US President Donald Trump said he has accepted Haley's resignation and that she will leave her position "to take a little time off" at the end of 2018.

By Daniel Herborn


Posted on October 10, 2018

Trump paid tribute to the outgoing Haley at a White House press conference. He said Haley had been “very special” to him.

“She’s done an incredible job,” Trump said. “She’s a fantastic person, very importantly — but she also is somebody that gets it. She has been at the United Nations from the beginning with us — right from the beginning — and worked with us on the campaign. It’s been really a long time — very intense.”

Trump continued to say that Haley had let him know around six months ago that she would take some time off.

A surprise exit for Haley and the search for her replacement

Haley said she had restored the reputation of the US internationally. “Now the United States is respected,” she said. “Countries may not like what we do, but they respect what we do. They know that if we say we’re going to do something, we follow it through.”

Haley’s decision was a surprise to many in the media and the political establishment but she exits on good terms in a marked contrast to the acrimonious departures of former Trump colleagues such as former FBI Director James Comey, former National Security Adviser Mike Flynn and ex-Secretary of State Rex Tillerson.

Some Washington observers have suggested Haley will seek another high-profile office or possibly run as a candidate for the US Presidency in 2020 but Haley rejected this idea and said she would campaign for Trump at the next presidential election.

Trump is considering options for her successor and will make a decision in the next three weeks.

Reporters named the US Ambassador to Germany, Richard Grenell and Dina Powell, a former Deputy National Security Advisor for Strategy under Trump, as possible replacements. Trump’s daughter Ivanka Trump was also mentioned as a candidate but took to Twitter to say she was not in the running. Donald Trump said of Ivanka: “I’m not sure there’s anybody more competent in the world”, but that he would be accused of nepotism if he appointed her.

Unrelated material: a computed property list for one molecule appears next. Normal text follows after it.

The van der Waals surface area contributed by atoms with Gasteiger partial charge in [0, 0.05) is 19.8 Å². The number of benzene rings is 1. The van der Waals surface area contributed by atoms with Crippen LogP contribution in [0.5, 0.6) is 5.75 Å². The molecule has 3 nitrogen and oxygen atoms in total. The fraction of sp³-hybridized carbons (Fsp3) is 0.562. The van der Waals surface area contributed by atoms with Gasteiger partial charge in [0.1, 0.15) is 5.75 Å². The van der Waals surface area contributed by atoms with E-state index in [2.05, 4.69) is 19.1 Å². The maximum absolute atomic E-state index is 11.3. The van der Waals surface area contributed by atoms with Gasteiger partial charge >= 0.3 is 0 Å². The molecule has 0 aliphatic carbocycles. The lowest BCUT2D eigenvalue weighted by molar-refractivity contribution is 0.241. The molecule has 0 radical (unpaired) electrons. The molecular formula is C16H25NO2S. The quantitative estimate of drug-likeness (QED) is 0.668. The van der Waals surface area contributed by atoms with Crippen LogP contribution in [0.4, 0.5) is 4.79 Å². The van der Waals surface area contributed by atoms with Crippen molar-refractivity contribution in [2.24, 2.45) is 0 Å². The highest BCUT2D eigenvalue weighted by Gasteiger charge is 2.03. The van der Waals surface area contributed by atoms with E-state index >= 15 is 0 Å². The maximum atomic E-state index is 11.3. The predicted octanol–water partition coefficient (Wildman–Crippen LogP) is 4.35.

Haley spent almost two years as US Ambassador to the UN

Trump nominated Haley to the role back in January 2017. During her tenure, she was seen as something of a bulwark against Trump’s isolationism.

She also fiercely criticised the UN at times and took aim at what she saw as the body’s anti-Israel tendencies. She led the US out of the UN’s Human Rights Council, trashing the group as a “cesspool of political bias”.

Political analysts have suggested Trump will look to replace Haley with a more openly hawkish colleague. Haley had been successful for the most part at keeping both her domestic counterparts on board and ensuring relationships with the international community did not completely deteriorate.

She had been an outspoken critic of Russia, Iran and Syria’s aggressive behaviour on the world stage and was seen as instrumental in pressuring China to act on North Korean aggression. She also warned Pyongyang: “If war comes, make no mistake, the North Korean regime will be utterly destroyed.”

Considering Haley’s balancing act, David Bosco, an Associate Professor at the University of Indiana Bloomington, told Vox: “I think she’s been as close to a traditional Republican UN ambassador as you can have in a very untraditional Republican administration.”

US Diplomat Bathsheba Crocker was less enthused about Haley’s legacy, saying it was difficult to identify anything the outgoing Ambassador stood for.

Despite having backed Ted Cruz and Marco Rubio over Trump and aligning herself with the ‘Never Trump’ movement, the former Governor of South Carolina proved a valuable ally for the President on an international level, at one point saying she was “taking names” of those who voted against the US on the issue of recognising Jerusalem as the capital of Israel.